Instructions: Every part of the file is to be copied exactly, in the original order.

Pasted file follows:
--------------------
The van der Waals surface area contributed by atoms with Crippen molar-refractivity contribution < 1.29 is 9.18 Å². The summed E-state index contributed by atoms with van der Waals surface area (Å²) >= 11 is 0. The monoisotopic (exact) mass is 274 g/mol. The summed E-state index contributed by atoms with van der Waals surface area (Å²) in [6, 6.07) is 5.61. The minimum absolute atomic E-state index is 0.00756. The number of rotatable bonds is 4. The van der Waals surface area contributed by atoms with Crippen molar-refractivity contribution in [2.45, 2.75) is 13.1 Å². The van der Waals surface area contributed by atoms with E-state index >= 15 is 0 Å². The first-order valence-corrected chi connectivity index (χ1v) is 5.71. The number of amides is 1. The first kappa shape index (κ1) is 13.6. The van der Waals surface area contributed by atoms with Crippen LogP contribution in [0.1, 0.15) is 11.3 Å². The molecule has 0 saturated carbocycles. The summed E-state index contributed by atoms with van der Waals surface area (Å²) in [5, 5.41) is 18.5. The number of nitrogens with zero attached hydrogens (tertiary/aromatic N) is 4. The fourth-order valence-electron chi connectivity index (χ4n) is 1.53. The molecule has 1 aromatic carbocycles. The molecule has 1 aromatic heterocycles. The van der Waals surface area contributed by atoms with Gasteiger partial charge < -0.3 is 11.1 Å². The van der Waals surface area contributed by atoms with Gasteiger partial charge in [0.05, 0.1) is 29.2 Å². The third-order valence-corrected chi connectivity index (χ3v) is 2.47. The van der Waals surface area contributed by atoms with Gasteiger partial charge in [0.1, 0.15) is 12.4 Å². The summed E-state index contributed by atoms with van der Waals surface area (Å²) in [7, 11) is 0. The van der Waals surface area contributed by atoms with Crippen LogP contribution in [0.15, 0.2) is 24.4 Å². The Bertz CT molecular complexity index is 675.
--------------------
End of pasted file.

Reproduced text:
The van der Waals surface area contributed by atoms with Crippen molar-refractivity contribution < 1.29 is 9.18 Å². The summed E-state index contributed by atoms with van der Waals surface area (Å²) >= 11 is 0. The monoisotopic (exact) mass is 274 g/mol. The summed E-state index contributed by atoms with van der Waals surface area (Å²) in [6, 6.07) is 5.61. The minimum absolute atomic E-state index is 0.00756. The number of rotatable bonds is 4. The van der Waals surface area contributed by atoms with Crippen molar-refractivity contribution in [2.45, 2.75) is 13.1 Å². The van der Waals surface area contributed by atoms with E-state index >= 15 is 0 Å². The first-order valence-corrected chi connectivity index (χ1v) is 5.71. The number of amides is 1. The first kappa shape index (κ1) is 13.6. The van der Waals surface area contributed by atoms with Crippen LogP contribution in [0.1, 0.15) is 11.3 Å². The molecule has 0 saturated carbocycles. The summed E-state index contributed by atoms with van der Waals surface area (Å²) in [5, 5.41) is 18.5. The number of nitrogens with zero attached hydrogens (tertiary/aromatic N) is 4. The fourth-order valence-electron chi connectivity index (χ4n) is 1.53. The molecule has 1 aromatic carbocycles. The molecule has 1 aromatic heterocycles. The van der Waals surface area contributed by atoms with Gasteiger partial charge < -0.3 is 11.1 Å². The van der Waals surface area contributed by atoms with Gasteiger partial charge in [0.05, 0.1) is 29.2 Å². The third-order valence-corrected chi connectivity index (χ3v) is 2.47. The van der Waals surface area contributed by atoms with Gasteiger partial charge in [0.1, 0.15) is 12.4 Å². The summed E-state index contributed by atoms with van der Waals surface area (Å²) in [7, 11) is 0. The van der Waals surface area contributed by atoms with Crippen LogP contribution in [0.15, 0.2) is 24.4 Å². The Bertz CT molecular complexity index is 675.